Here the crone set out what she needed. She put out several cones of incense. Taking a small container of sand, she poured it between each cone, forming a small circle. Inside the circle she placed a picture of her missing Alaya, the girl’s stuffed rabbit, and a lock of hair she had saved from the girl’s last hair clipping, kept with a scrap of ribbon. Once all the items were assembled, she lit the incense. There was no ritualized chant from the woman, only a murmured prayer to come and see, to rescue her beloved grandchild as she placed forehead to ground again and again.




        As the last strands of prayer were woven in the air, Malik’s skin prickled with the familiar flush of Glamour. With it came a haunting smell of roasting lamb, lavender and jasmine, and the grit of dust between his teeth. His hand flashed to the hilt of his scimitar, gripping the familiar weapon tightly. He felt horribly exposed out here, and knew if his Keeper had come looking for him, he could only hide and try to escape, not stand and fight.

After a moment, the glamour continued to caress him, and he started to think that perhaps it was not his Keeper come again. There was a definite trail for him to follow, and follow it he did, crossing streets and trailing down alleys as he came to the front door of a well to do house. Looking along the side of the house, he saw a small iron gate, and the trail of glamour became a torrent. Opening the gate silently, he stepped onto the brick path and walked into the backyard where the old woman continued praying, now wracked with quiet sobs from time to time that could be heard through the rain.

“What are you trying to do here?” he asked her quietly. She turned with a start, taking in the hooded figure, his face hidden under a ski mask with only a slash of pale skin and lavender eyes visible.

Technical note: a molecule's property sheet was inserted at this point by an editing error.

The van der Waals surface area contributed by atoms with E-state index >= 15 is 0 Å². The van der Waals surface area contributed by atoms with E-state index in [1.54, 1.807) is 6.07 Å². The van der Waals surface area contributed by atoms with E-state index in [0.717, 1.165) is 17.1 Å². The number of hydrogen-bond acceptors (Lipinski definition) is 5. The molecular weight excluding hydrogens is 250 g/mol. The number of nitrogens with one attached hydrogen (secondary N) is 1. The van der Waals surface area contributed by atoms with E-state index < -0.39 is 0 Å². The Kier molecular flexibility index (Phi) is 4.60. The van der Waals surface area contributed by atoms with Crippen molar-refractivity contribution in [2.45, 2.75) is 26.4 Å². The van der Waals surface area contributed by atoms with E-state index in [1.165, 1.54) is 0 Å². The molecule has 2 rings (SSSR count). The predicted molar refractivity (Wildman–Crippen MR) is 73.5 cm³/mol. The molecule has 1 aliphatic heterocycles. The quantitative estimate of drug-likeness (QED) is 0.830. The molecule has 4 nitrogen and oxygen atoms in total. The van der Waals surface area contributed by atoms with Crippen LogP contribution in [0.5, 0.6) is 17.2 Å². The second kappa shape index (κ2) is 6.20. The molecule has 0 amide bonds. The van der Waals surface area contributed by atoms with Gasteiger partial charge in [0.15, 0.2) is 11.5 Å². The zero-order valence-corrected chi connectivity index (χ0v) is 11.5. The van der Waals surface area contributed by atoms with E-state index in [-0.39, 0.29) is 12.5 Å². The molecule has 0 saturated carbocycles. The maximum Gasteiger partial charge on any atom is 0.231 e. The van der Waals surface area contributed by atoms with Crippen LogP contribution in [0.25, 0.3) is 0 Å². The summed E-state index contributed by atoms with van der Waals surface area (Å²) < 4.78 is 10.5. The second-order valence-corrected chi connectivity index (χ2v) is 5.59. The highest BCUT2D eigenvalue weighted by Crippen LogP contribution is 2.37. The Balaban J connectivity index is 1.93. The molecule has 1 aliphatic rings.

“I did not think you would come,” she said, staying on her knees as she spoke in what Malik recognized was definitely not English. He could understand every word, but he did not question his ability to do so, chalking it up to some quirk of the Wyrd. “I am so far from home, and the deserts that your kind prefers are far from here, yet I see that you have adapted,” she said. Even though he looked and walked like a man, something in her heart knew this was no man, and her prayer had been answered.

“My kind?” Malik asked with a hidden smile, tossing his cloak back and pulling down the hood. She would see the black leather of a duster, the same leather covering his thighs like a pair of motorcycle chaps, and the shine of his boots as he admired the garden while he walked. “What do you think I am?” The old woman seemed confused, twisting one corner of her shawl and following Malik with her eyes.

“You are of the djinn, are you not?” she asked him.

“No, I am not. I am of the Lost,” he answered, and sat before her, crossing his legs and meeting her gaze. When she dipped her eyes, he slid out one hand and raised her wrinkled face to look at him.

“Yet, perhaps I can help you all the same,” he said as he looked at the small circle with the precious items inside. The glamour coming off of the circle and the woman herself was a heady rush. He could easily be drunk off of it if he let it fill him, but instead he rationed himself, inhaling the powerful incense mingling with the fear of the woman only every few minutes.

        “The Lost?” she asked, and then shook her head. “It is of no matter what you call yourself, as long as you can help. My granddaughter, Alaya was stolen from my house two nights ago. The police are no help, and my children weep for their loss. We do not know what stole her from her bed, but I do not think was some man that took her. A window locked from the inside? Not a sign to be found? No, it was no man,” she said. Malik nodded, and suddenly rose to his feet in one smooth motion.